The government of the United Kingdom has failed to prepare adequately for its own changes to visa rules, and now underpaid migrant fishers will be forced to pay the price for the government’s delays and incompetence.
The change, announced by Home Secretary Suella Braverman, tightens up regulations around recruiting and employing fishers from overseas. It makes it illegal for fishing boat owners to use the Seafarers’ Transit Visa in UK territorial waters.
Previously, UK fishing boat owners had been exploiting the Transit Visa, which is intended for seafarers joining international ships departing UK waters within 48 hours. This meant that, for more than a decade, ship owners were getting away with paying foreign crew just a third of the UK national minimum wage, by claiming that the workers weren’t working in the UK. This was despite crew often working, and living, on vessels based in UK fishing ports.
The move to close this visa loophole is a welcome one, and comes after years of campaigning by unions, maritime charities, and academics. Last year, research by these groups exposed just how widespread labor exploitation had become in the industry.
Foreign crew reported experiencing racist abuse and were routinely made to work longer hours than they were contracted for. This meant that the average hourly wage was just over £3 per hour. Researchers found ‘a chain of exploitation’, starting with the lack of clarity caused by the Transit Visa loophole.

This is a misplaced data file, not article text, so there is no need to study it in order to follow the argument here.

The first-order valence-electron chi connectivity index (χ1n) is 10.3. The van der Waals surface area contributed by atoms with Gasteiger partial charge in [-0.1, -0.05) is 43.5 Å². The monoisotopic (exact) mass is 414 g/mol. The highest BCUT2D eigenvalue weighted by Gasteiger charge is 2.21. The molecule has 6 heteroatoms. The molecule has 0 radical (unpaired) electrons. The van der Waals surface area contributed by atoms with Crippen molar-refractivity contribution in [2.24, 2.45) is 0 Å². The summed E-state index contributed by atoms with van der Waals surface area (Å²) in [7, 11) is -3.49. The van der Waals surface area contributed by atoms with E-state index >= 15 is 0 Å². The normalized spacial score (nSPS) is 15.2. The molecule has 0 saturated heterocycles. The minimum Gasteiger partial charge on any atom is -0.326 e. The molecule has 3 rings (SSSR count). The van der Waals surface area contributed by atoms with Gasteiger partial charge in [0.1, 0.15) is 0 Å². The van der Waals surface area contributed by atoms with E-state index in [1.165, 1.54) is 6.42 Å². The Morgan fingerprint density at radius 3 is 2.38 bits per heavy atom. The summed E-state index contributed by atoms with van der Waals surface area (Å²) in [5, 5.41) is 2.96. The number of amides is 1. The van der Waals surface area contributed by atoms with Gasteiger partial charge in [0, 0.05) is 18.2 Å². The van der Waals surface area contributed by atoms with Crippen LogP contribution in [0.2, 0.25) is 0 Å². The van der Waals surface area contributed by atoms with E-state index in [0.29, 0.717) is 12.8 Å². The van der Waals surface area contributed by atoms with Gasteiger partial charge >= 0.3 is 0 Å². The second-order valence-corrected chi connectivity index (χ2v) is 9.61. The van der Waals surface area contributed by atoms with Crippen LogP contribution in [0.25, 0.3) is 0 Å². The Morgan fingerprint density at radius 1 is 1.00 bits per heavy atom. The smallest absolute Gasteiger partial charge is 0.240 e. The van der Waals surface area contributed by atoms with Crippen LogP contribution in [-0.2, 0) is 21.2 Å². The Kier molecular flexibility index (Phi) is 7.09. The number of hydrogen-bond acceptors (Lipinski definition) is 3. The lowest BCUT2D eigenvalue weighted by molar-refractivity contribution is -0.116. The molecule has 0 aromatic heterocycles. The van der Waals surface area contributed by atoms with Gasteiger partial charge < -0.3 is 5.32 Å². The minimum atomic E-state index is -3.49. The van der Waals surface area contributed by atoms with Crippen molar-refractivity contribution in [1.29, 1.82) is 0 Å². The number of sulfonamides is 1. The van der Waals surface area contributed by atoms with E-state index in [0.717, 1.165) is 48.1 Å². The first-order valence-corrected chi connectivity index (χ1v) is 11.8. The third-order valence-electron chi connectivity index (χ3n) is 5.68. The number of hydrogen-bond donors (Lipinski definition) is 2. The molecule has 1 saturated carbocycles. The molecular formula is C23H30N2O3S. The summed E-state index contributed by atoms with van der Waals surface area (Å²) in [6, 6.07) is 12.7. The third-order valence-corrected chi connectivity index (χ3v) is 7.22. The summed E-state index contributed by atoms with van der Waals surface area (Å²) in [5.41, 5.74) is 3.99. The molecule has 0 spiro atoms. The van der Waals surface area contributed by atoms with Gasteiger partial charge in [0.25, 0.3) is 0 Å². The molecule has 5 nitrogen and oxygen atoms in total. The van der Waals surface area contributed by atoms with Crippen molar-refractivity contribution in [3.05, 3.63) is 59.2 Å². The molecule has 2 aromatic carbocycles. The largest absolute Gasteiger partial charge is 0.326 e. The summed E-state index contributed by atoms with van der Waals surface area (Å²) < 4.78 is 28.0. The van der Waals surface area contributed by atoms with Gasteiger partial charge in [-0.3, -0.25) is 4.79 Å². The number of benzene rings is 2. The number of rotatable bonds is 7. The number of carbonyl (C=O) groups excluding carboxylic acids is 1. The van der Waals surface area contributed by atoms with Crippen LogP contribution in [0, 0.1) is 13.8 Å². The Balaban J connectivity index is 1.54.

Unfairly punished: shifting the blame
But poor planning and a lack of notice means a good change could be bad news for the workers it was intended to help.
Home Secretary Suella Braverman MP gave affected fishers and employers less than 24 hours to prepare for a crackdown by Border Force officials who will be enforcing the government’s newly clarified rules.
In a letter to campaigners, Braverman revealed that from 12 April, Border Force would fine boat owners £20,000 GBP for every fisher found to be illegally employed in UK territorial waters:
“The Government’s longstanding position has been that foreign nationals need permission to work in UK waters and that transit visas have never been an appropriate visa to use to work in the UK,” she wrote. “… the Nationality and Borders Act 2022 provision (working in UK waters) simply clarified our position…. the historical use of transit visas to employ foreign nationals who do the majority of their work in UK waters means they have been working illegally. The Home Office is also concerned about increasing levels of labor abuse being discovered at sea and the sector must tackle these matters urgently.”
Braverman’s warning came without an implementation plan, or even basic guidance to employers and fishers about what they needed to do to avoid fines and deportation.
The ITF had been visiting ports in England, Scotland and Northern Ireland to issue fishers with guidance on what they needed to do to avoid deportation, and how they could apply through the new, legitimate Skilled Worker Visa pathway. The leaflets have been translated into twelve different languages.